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Poet Dave Steele lost 95 per cent of his sight, then lost touch with all but a handful of people in his life. Sadly, he is not alone in that experience.
Many disabled people feel lonely every day, according to a study from the 'Jo Cox Commission on Loneliness.' Part of the reason, its research found, is that 1 in 4 non-disabled people would avoid speaking to a disabled person. The biggest excuse: wanting to avoid saying something offensive.
Mr Steele, from Prestwich, says the misconceptions behind that need to be tackled right now.
Click here to learn more about the Jo Cox Commission on Loneliness.
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Plans have been unveiled for a £12.5m veterans care village at Broughton House in Salford.
Proposals for the new village will be submitted to Salford City Council this month and are expected to be considered by the planning, building and regeneration committee in September.
If permission is granted, work on the ambitious scheme is due to start early next year. A public consultation exercise is currently underway.
The redevelopment of the two-acre site will be partially paid for through a £3m grant from LIBOR funding, a government initiative to redistribute the proceeds of banking fines. Fundraising by Broughton House is ongoing.
The Broughton House veterans care village is planned to be completed by 2020 and will include features like a memorial park, independent living apartments and a gym.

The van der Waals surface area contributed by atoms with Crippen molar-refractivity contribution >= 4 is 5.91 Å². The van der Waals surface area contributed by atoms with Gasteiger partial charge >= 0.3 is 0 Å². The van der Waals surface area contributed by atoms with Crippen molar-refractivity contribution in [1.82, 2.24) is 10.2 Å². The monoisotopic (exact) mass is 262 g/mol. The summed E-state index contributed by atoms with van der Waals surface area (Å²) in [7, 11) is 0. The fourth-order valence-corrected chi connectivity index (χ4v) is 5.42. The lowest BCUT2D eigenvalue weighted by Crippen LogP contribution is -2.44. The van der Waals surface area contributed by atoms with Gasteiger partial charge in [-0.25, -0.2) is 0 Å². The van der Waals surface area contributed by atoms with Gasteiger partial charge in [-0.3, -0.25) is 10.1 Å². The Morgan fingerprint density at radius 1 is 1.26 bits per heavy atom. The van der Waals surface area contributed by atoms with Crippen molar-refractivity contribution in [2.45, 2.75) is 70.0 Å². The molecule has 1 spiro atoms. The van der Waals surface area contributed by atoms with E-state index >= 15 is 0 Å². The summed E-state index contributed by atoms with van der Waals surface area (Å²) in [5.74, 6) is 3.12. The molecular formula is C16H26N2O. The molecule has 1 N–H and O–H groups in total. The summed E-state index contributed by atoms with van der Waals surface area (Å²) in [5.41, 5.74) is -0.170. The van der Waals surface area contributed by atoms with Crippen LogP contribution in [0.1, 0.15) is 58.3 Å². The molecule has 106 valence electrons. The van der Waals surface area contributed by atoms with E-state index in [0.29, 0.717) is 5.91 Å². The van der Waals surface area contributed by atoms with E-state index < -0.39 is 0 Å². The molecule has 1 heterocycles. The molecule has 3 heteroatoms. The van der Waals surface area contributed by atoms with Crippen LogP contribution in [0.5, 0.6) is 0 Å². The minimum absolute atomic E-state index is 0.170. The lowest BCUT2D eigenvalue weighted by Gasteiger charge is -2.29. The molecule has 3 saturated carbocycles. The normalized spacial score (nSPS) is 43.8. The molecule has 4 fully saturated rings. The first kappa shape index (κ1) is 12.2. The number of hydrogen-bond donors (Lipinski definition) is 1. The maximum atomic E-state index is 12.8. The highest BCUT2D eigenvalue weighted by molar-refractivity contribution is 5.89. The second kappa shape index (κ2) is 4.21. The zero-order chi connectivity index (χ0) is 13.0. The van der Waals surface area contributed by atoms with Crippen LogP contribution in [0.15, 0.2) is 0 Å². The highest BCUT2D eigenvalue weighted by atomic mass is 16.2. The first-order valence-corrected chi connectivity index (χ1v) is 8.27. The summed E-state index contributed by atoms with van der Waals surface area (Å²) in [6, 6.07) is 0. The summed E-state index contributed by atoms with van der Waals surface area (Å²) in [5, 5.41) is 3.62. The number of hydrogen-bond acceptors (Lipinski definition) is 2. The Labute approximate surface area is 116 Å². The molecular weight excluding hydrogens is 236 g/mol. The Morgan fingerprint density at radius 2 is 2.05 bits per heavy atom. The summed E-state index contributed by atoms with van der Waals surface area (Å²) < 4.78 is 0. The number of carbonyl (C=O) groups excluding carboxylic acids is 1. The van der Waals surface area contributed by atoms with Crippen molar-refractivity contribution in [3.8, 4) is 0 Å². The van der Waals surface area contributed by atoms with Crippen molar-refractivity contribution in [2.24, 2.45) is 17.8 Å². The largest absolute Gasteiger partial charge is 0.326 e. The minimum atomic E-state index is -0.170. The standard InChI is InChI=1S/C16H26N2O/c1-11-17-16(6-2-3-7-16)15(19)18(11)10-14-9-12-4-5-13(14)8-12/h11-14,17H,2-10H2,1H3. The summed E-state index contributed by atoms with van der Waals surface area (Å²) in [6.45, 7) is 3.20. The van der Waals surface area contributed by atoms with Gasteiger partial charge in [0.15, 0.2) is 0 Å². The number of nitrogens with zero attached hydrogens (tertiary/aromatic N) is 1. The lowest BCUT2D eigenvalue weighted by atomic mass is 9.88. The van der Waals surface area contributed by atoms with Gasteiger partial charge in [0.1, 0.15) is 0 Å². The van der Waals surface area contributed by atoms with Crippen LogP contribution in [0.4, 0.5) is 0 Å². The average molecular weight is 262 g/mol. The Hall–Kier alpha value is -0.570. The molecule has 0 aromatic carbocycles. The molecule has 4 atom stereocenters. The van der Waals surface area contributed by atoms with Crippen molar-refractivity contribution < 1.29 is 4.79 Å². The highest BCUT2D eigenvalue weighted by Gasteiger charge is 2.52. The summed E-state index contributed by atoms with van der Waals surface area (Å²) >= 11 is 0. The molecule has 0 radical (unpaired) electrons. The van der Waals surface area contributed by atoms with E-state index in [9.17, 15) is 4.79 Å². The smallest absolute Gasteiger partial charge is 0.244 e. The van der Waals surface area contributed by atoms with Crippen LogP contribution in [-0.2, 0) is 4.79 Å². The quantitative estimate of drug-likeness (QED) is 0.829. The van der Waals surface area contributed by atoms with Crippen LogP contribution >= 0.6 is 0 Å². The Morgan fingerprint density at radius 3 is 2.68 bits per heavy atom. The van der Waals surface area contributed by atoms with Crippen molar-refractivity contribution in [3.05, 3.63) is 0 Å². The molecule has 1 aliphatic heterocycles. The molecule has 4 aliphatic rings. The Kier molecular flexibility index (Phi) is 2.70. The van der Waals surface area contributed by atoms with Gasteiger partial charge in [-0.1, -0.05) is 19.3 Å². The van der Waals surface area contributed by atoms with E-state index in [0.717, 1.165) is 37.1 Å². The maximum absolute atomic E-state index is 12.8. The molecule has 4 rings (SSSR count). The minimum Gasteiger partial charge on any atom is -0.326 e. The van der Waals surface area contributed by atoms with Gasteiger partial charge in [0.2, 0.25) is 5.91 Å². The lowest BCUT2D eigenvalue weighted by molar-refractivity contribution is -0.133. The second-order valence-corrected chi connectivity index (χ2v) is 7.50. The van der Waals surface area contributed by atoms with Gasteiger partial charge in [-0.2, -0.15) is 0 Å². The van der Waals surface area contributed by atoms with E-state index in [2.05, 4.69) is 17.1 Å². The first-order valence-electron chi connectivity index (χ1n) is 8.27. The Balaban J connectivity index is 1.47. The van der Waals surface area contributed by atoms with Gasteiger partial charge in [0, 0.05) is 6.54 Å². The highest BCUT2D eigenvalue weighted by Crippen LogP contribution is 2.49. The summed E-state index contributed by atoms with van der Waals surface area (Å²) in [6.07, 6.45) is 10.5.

Dooley Associates will manage the delivery of the scheme. The project team also includes architects Levitt Bernstein, structural engineers Curtins Consulting, service engineers Building Services Design, landscape architect Exterior Architecture, fire engineers Omega Fire and acoustician Sandy Brown.
“We are committed to providing a safe and secure community for military veterans and, subject to planning permission, the new development will deliver a state-of- the-art
“As the north west’s only home delivering dedicated veteran care for over a century in recognition of the sacrifices of ex- servicemen and women, the need to expand our level of care is paramount to meet the growing and changing needs of veterans both now and in the future.
“We are immensely grateful for the support shown for the scheme to date and look forward to working with the Greater Manchester public, and all relevant parties, to bring our vision to fruition, and together we hope to serve veterans for the next 100 years.”
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